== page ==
accident. first few times, i skidded right through the cones. but with practice -- the third time was the charm. a better feel for snow and ice and having passed the class, maybe a break on my car insurance. yeah, that worked out pretty well, thanks to the today show, a break on my car insurance. i want to reiterate the main point of that class. if you have antilock brakes, you apply pressure and don't let up. the brake is going to pop back up on you. that's okay. you apply pressure. if you don't have antilock brakes, that's when you do pump your brakes. matt, back to you. >> all right, tom, good information, as always. well done. up next, an exclusive look at the san diego zoo's adorable, new baby panda.
a rare unveiling is set for tomorrow at the san diego zoo. a panda born five months ago will finally make his debut. and nbc's lee cowan got an exclusive sneak peek. >> reporter: the public doing didn't start right away. after all, when yun zi was first down, he was a hairless clump only a mother could love. but in those four ounces was indeed a miracle, a rare addition to china's endangered panda population. >> a lot of people think that just because it is our fifth
panda that, you know, it's old hat and we're getting used to it. it's extremely exciting. >> reporter: yun zhi quickly grew into his fur, into his paws and into his personality. >> they're so cute, like a stuffed animal. >> reporter: gail logged on to the zoo's web cam once a week to watch his progress. >> now it's very aggressive and loud. i think they're cute and shows its emotions and tells everybody what it thinks. >> oh, dang! >> reporter: at 5 months, he's basically a toddler, mildly curious, but that tires him out. >> a lot of napping, but that's pretty standard for even a giant panda adult. they eat, they nap, they forge and repeat. >> reporter: and the foraging part can be a challenge. take breakfast. his mother casually batted yun zhi out of the way, saving the rest for herself. it's her way of teaching. she's done it before, after all.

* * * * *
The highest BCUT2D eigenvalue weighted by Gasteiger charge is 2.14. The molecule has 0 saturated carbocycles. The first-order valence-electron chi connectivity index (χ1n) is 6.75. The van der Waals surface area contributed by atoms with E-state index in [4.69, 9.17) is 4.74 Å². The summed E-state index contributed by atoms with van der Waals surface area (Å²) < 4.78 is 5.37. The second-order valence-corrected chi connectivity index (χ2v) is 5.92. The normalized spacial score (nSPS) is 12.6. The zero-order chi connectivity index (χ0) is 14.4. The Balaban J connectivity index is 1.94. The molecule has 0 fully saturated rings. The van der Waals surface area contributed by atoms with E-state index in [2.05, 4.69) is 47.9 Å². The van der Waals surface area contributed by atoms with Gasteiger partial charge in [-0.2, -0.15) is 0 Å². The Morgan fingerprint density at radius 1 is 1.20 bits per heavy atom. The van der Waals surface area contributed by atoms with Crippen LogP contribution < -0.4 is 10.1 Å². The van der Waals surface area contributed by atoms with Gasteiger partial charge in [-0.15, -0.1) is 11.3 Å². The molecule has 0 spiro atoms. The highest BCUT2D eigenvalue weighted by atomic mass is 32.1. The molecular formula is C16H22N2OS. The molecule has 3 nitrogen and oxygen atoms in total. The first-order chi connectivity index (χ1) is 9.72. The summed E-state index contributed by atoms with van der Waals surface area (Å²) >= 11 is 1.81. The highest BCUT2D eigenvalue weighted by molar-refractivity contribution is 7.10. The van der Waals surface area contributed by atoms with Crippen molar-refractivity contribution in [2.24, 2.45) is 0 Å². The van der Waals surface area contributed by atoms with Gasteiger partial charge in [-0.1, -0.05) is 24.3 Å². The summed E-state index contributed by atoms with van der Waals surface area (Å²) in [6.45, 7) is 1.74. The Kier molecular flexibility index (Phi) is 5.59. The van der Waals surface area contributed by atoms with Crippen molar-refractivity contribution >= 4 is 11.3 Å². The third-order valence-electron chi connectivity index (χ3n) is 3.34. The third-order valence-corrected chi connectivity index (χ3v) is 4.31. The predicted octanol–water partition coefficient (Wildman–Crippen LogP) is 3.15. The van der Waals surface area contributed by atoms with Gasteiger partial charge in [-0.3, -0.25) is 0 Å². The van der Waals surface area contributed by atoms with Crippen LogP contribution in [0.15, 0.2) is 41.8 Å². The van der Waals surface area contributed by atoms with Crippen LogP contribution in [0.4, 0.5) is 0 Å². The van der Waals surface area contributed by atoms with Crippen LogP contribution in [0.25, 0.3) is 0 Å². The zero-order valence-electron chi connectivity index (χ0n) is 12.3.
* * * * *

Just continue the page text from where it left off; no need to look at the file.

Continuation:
yun zhi is the youngest of five. he gets to share the space with his two older sisters, but not for that long. his oldest sister here, su lin, is scheduled to head back to china this year in part of their own breeding program. >> part of what we want to do here is boost the numbers at the research centers in china as well, with the ultimate goal of reintroducing pandas back to the wild. >> reporter: for now, the lit e littlest will become one of the zoo's biggest attractions, a source of panda pride that only a few zoos can offer, and only until they're old enough to go home. lee cowan, nbc news at the san diego zoo. >> so sweet to see the bond, right, between the mom and baby. >> so much love there. it's adorable. >> meanwhile, eat, nap, forrage and repeat. that's my dream life. >> we should have been born pandas. >> dream on. >> doesn't get better than that. >> if you want to check out the san diego zoo's panda cam, you can do so by logging on to our